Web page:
Bio-Corrosion, Sulfate-Reducing Bacteria in the Yucatan Peninsula | SciTechnol

Journal of Marine Biology & Oceanography.ISSN: 2324-8661

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Research Article, J Mar Biol Oceanogr Vol: 8 Issue: 1

Bio-Corrosion, Sulfate-Reducing Bacteria in the Yucatan Peninsula

Arena-Ortiz Ma Leticia*, Mahendhiran Muhilan, Reyes-Sosa Mariela and Ortiz-Alcantara Joanna

Unidad Multidisciplinaria de Docencia e Investigación, Facultad de Ciencias, Universidad Nacional Autónoma de México, Puerto de abrigo s/n, Sisal, Yucatán, México

*Corresponding Author : Arena-Ortiz Ma Leticia
Profesor Titular B, TC, Laboratorio de Estudios Ecogenómicos, UNAM, Parque Científico Tecnológico de Yucatán, Carretera Sierra Papacal-Chuburná, km 5.3 C.P. 97302, Yucatán, México
Tel: (999) 3410867

Received: January 19, 2019 Accepted: March 14, 2019 Published: March 20, 2019

Citation: Leticia AM, Muhilan M, Mariela R, Joanna O (2019) Bio-Corrosion, Sulfate-Reducing Bacteria in the Yucatan Peninsula. J Mar Biol Oceanogr 8:1. doi: 10.4172/2324-8661.1000202


Microorganisms colonize the engineering materials and could damage them eventually. Sulfate reducing bacteria (SRB, hereafter) are responsible for corrosion in various metals such as carbon steel, stainless steel, iron and some alloys. Biocorrosion causes huge loss every year which causes various socio and economic complications. In anaerobic environments, SRB are active and thus microbiologically influenced corrosion (MIC) could occur. However, molecular mechanisms of MIC are less understood. Therefore, it is important to recognize the microorganisms at the molecular level and their mechanisms associated to biocorrosion, in order to reduce/prevent damages caused by these organisms. Also, the identification of various genera and species related to biocorrosion is needed. In this article, we determined the presence of SRB related to biocorrosion under anoxic conditions in the Yucatan Peninsula of Mexico. Water and sediment samples were collected from a total of twenty-one sampling sites coming under four environmental types (Freshwater upwelling’s, Lagoon, Sea, Sea (Beach) and Wetlands) in Sisal Coastal region of Yucatan State in Mexico. Physicochemical parameters such as pH, salinity, dissolved oxygen, conductivity; total dissolved solids, redox potential and temperature were monitored in situ. 16S ribosomal RNA (rRNA) gene-based sequencing analysis showed that, out of 37 bacterial genera in SRB group, mainly eight anaerobic bacteria were present in both water and sediment samples including Desulfatibacillum, Desulfatitalea, Desulfobacula, Desulfobulbus, Desulfotignum, Desulfotomaculum, Desulfovibrio and Sulfurospirillum. Principal Component Analysis (PCA) showed that at least six variables were correlated between the selected sampling sites. Hierarchical Cluster Analysis (HCA) indicated a minimum of five groups of environmental variables, including outgroup and two major clusters. This is the first study of the presence of sulfate reducing bacteria which could cause biocorrosion in the Yucatan Peninsula of Mexico.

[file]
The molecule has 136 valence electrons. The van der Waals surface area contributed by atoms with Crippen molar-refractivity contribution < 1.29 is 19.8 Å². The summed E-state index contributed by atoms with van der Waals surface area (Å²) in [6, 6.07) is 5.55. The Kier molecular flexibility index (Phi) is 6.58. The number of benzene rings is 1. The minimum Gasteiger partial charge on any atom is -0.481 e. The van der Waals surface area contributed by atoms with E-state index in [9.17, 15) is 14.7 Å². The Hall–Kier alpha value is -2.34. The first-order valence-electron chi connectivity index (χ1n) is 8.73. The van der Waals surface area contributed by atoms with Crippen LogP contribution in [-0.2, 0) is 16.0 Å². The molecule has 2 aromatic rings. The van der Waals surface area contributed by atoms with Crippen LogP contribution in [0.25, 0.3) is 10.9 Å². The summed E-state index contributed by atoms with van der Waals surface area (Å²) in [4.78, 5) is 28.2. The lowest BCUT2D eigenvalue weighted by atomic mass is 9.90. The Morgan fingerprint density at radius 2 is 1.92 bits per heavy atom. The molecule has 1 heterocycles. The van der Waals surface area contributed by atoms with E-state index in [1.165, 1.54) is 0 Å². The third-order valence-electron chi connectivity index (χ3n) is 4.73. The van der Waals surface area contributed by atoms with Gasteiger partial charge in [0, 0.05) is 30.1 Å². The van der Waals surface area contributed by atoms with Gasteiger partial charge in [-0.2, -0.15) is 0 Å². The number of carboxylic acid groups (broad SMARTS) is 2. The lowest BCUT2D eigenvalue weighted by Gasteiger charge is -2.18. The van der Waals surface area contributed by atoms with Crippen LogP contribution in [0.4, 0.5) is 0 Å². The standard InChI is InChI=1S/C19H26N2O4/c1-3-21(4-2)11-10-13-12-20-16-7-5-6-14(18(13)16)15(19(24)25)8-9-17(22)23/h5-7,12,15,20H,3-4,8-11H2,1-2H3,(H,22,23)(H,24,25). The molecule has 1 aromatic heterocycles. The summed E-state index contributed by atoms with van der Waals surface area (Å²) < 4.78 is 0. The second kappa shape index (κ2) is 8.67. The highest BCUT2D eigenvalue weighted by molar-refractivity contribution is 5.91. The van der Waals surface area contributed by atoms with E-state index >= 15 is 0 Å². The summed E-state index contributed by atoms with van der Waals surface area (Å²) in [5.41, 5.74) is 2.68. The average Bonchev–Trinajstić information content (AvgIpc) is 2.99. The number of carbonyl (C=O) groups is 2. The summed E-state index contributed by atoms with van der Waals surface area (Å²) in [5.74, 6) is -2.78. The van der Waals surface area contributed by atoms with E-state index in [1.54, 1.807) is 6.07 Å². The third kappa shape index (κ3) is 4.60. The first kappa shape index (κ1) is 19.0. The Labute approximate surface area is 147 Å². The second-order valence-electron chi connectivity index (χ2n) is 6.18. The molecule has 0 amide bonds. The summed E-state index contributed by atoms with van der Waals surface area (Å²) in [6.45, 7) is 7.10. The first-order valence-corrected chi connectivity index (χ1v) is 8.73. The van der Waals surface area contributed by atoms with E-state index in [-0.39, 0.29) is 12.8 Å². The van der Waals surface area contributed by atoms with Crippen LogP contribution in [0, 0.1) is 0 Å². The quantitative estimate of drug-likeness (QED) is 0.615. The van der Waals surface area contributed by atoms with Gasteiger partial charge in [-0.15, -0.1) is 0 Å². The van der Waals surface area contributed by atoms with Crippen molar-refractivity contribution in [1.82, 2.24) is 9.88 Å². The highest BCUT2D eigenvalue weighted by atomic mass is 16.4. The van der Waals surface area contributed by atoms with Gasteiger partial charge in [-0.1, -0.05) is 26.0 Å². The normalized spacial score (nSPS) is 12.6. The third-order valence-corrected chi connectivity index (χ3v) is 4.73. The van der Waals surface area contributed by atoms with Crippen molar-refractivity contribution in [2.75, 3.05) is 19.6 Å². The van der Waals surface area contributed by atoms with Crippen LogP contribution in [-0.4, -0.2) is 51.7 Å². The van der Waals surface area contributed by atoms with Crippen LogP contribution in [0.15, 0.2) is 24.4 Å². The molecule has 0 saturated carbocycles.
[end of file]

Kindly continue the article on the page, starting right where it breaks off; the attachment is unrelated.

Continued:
Keywords: 16S ribosomal RNA (16S rRNA) gene sequencing; Sulfate-reducing bacteria (SRB), Anaerobe; Microbiologically influenced corrosion (MIC); Yucatan Peninsula; Mexico


Corrosion is a chemical action or oxidation which could produce deterioration of the iron and steel. Anaerobic microorganisms endorse iron corrosion, consuming hydrogen as an electron donor from oil facilities [1]. Iron is usually unstable and easily affected by corrosion which could cause severe damages. Corrosion damages and protection measures result in losses of US $ 4 trillion per year all over the world, and also cause various socio-economic complications and human health problems [2-4]. In the Gulf of Mexico, most of the cases of major pipeline failures are caused by corrosion [5]. In industrial sectors, the inferred costs of metal corrosion affect the Gross domestic product (GDP) value of each country from 4% in developing/industrialized countries and 20% of total cost is because of microbial corrosion mechanisms [6,7].            

Microbiologically influenced corrosion (MIC) is a serious threat to essential infrastructure in the steel and pipeline industries. In energy industries, microbiologically influenced corrosion in oil and gas pipelines is responsible for more than 20% of the total corrosion expense which could costs billions of dollars loss every year [8-10]. Anaerobic iron corrosion is one of the major devastating damages on infrastructure, such as oil and gas structures in pipeline systems, refineries and storage terminals [9,11,12]. The bacteria which reduce sulfate and iron are called sulfate reducing and iron reducing bacteria respectively [13]. The biocorrosion caused by Sulfate-reducing bacteria (SRB) has been studied over many years. Formation of iron sulfides (FeS) which could lead to iron corrosion by SRB might reduce corrosion in some cases, whereas increase in others [14,15]. Microbes grow on surfaces of various metals and accomplish various metabolic reactions which promote the deterioration of the substrate. Sulfate-reducing bacteria (SRB) causes biocorrosion under anoxic conditions and the activity of these bacteria in some cases creates serious environmental problems [14,16]. However, their use under carefully controlled conditions could be beneficial, such as purposes both in domestic and industrial and saline wastewater treatment [17,18].